"The system's ability to process four-to-five people per minute and provide highly reliable, machine-made decisions on whether the person actually is who he or she claims to be, will go a long way towards meeting travelers' demands for security, convenience and speed, '' said Mike Hulley, general manager, IBM Global Travel & Transportation Industry group.

The security procedure for this solution involves two phases. In the first phase, the traveler is qualified and registered. This process, which includes a passport review, background check, and iris scan that is encrypted and embedded on a smart card, usually takes about 15 minutes. Currently the solution at Amsterdam Airport Schiphol is offered to members of Privium, the airport's new service programme open to holders of European Economic Area passports (EU countries plus Norway, Iceland and Liechtenstein) that is independent of airline frequent flier programs. Currently, some 2,500 people are using the Privium service programme. IBM and Schiphol Group have indicated that this model can be varied at new installations as the customer and circumstances demand.

The second phase identifies and verifies the registered traveler at the border passage checkpoint. This is done when the traveler approaches a gated kiosk and inserts a smart card in the kiosk card reader. The system reads the smart card and allows valid registered travelers to enter an isolated area. The traveler then looks into an iris scan camera so that the iris can be matched with the data on the smartcard. If a successful match is obtained, the passenger can continue to the gate. If the biometric analysis fails, or the traveler's passage is not authorized by any external system link, the automatic gate directs the traveler to the front of the queue for the standard manual passport check. The entire automatic border passage procedure is typically completed in about 10-15 seconds.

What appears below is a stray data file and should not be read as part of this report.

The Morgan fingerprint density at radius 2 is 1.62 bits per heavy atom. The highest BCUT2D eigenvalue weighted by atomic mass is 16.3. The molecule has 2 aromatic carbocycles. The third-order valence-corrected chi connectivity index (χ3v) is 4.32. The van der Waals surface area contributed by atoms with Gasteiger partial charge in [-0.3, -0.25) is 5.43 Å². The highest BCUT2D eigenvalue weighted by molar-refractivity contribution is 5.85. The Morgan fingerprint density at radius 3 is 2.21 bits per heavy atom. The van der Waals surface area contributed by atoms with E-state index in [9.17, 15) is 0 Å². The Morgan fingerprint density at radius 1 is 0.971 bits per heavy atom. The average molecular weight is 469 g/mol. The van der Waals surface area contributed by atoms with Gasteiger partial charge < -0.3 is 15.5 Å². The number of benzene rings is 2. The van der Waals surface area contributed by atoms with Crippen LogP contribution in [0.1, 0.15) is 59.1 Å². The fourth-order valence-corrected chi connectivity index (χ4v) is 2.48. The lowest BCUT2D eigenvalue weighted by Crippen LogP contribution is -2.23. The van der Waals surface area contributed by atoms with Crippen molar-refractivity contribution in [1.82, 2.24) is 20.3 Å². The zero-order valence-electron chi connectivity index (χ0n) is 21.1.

By adding dedicated software to the iris scanner's standard software, Schiphol Group has designed the system so that it does not use a database but can receive data from a smartcard chip, which means there is no sharing of the iris information. The use of individual smart cards to hold the biometric data rather than a biometrics database, coupled with the fact that program enrollment is voluntary, has eased concerns about privacy. Due to a strict separation of data on the chip, the card reader is also able to read the Dutch Border Police data independently from the biometric information, further easing privacy concerns.

"We chose iris biometric technology because of its security and reliability as well as the fact that it is a non-contact system,'' said Verboom. The core iris scanning technology has been enhanced by Johan Enschede Security Solutions to ensure high performance and accuracy. Consequently the verification process has been drastically improved and currently is about 50 percent faster than the standard software. Additionally since the system involves no physical contact, such as fingerprint or hand geometry biometrics, there are no concerns regarding hygienics and no extra time is required for cleaning and maintenance of the unit.